Adapting to increasingly digital market environments and taking advantage of digital technologies to improve operations and drive new customer value are important goals for nearly every contemporary business. The good news is that many companies are beginning to make the necessary changes to adapt their organization to a digital environment.
Based on a global survey of more than 4,300 managers, executives, and analysts and 17 interviews with executives and thought leaders, MIT Sloan Management Review and Deloitte’s1 fourth annual study of digital business shows that the digital business environment is fundamentally different from the traditional one. Digitally maturing companies recognize the differences and are evolving how they learn and lead in order to adapt and succeed in a rapidly changing market. This year’s research provides some important insights into how companies are adapting to a digital business environment:
- Organizations are beginning to make progress digitally. For the first time in four years, we’ve seen an uptick in how survey respondents evaluate their company’s digital maturity. Many established companies are beginning to take digital disruption more seriously and respond. If companies were waiting for competitors to act before responding, this shift suggests the time to act is now.
- Developing — not just having — digital leaders sets digitally maturing companies apart. Simply having the right digital leaders is not the most important indicator of digital maturity ― more than 50% of digitally maturing companies still report needing new leaders. Yet, these maturing companies were far more likely to report taking steps to develop the right leaders. The most digitally mature organizations are more than four times more likely to be developing needed digital leaders than the least digitally mature ones. Key traits of effective digital leadership are about enabling the organization: providing vision and purpose, creating conditions to experiment, empowering people to think differently, and getting people to collaborate across boundaries.
- Digitally maturing companies push decision-making further down into the organization. At the same time, there appears to be a disconnect between the C-suite and middle managers regarding this. While 59% of CEOs believe they are pushing decision-making down, only around 33% of vice president and director-level respondents report that it is happening. While one may be tempted to conclude that leaders are unwilling to surrender their authority to others, some of our evidence suggests that employees may be reluctant to step up and assume their roles as digital leaders.
- Digital business is faster, more flexible and distributed, and has a different culture and mindset than traditional business. Survey respondents say the pace of business; culture and mindset; and a flexible, distributed workplace are among the biggest differences between digital and traditional business. Such findings mean many companies should change how they operate in order to compete. Respondents also report that the biggest challenges are the need to experiment and take risks, dealing with ambiguity and constant change, buying and implementing the right technology, and distributed decision-making.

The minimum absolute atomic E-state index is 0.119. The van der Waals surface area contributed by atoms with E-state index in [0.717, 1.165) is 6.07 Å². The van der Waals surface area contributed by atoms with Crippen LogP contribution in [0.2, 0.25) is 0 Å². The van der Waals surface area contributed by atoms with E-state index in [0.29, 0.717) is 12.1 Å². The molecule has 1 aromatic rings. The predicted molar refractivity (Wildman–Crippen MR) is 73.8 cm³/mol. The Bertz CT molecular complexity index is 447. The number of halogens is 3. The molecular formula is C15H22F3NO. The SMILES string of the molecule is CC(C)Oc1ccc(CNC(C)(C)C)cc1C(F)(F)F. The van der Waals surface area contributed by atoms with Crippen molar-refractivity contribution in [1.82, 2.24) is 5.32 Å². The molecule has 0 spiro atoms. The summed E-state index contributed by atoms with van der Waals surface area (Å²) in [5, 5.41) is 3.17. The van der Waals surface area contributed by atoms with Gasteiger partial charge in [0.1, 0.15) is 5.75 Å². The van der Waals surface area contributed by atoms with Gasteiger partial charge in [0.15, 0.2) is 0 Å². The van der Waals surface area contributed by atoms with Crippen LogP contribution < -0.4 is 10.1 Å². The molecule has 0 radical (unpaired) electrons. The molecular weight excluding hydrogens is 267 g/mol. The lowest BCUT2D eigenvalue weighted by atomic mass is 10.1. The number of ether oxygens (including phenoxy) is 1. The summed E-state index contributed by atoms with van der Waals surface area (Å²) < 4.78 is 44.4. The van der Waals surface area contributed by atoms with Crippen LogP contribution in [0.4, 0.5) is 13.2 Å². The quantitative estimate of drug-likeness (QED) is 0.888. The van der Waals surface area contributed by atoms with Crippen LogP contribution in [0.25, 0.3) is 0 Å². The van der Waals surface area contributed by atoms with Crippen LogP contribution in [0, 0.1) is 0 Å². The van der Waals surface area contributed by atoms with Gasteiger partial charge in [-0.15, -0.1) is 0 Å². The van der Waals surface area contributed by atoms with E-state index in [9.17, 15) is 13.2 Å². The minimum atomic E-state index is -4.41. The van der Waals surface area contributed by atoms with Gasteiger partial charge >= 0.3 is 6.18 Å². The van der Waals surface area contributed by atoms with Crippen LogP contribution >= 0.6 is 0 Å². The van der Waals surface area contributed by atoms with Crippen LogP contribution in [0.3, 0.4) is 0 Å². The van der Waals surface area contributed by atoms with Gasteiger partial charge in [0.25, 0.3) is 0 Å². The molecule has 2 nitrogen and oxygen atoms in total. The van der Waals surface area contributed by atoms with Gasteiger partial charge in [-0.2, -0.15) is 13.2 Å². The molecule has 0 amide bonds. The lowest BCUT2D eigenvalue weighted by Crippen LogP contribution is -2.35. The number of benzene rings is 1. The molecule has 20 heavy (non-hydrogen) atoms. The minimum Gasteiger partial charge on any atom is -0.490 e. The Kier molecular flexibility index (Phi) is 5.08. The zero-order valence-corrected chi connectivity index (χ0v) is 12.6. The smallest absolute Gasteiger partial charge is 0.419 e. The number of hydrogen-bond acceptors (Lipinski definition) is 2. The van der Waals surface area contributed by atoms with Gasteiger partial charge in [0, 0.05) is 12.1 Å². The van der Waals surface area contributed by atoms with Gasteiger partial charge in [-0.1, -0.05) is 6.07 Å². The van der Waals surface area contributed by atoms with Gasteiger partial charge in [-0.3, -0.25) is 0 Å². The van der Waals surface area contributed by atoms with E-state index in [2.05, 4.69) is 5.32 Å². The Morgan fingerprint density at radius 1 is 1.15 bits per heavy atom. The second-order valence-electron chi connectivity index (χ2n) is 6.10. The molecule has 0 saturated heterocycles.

- Digitally maturing organizations are more likely to experiment and iterate. Experimentation and iteration are key ways companies respond to digital disruption. They alone, however, are not enough. Companies should use the results of those experiments ― successes and failures ― to drive change across the organization. Companies with abundant resources may be tempted to just “throw money at the problem” of digital disruption, but that doesn’t generally lead to continuous and actionable learning in the way that experimentation does. Instead, established companies should figure out how to experiment to compete in the future while also maintaining the core business so that it can perform in the present.
- Individuals report needing to continually develop their skills but say they get little to no support from their organization to do so. Some 90% of respondents indicate that they need to update their skills at least yearly, with nearly half of them reporting the need to update skills continuously on an ongoing basis. Yet, only 34% of respondents say they are satisfied with the degree to which their organization supports ongoing skill development. Many organizations continue to rely on formal training for developing these skills, but cultivating an environment that allows on-the-job learning may be more effective. Many employees are also willing to do it themselves, given the right support. Of those surveyed, 90% indicate they want to use data analytics from their organization to help them improve their own performance.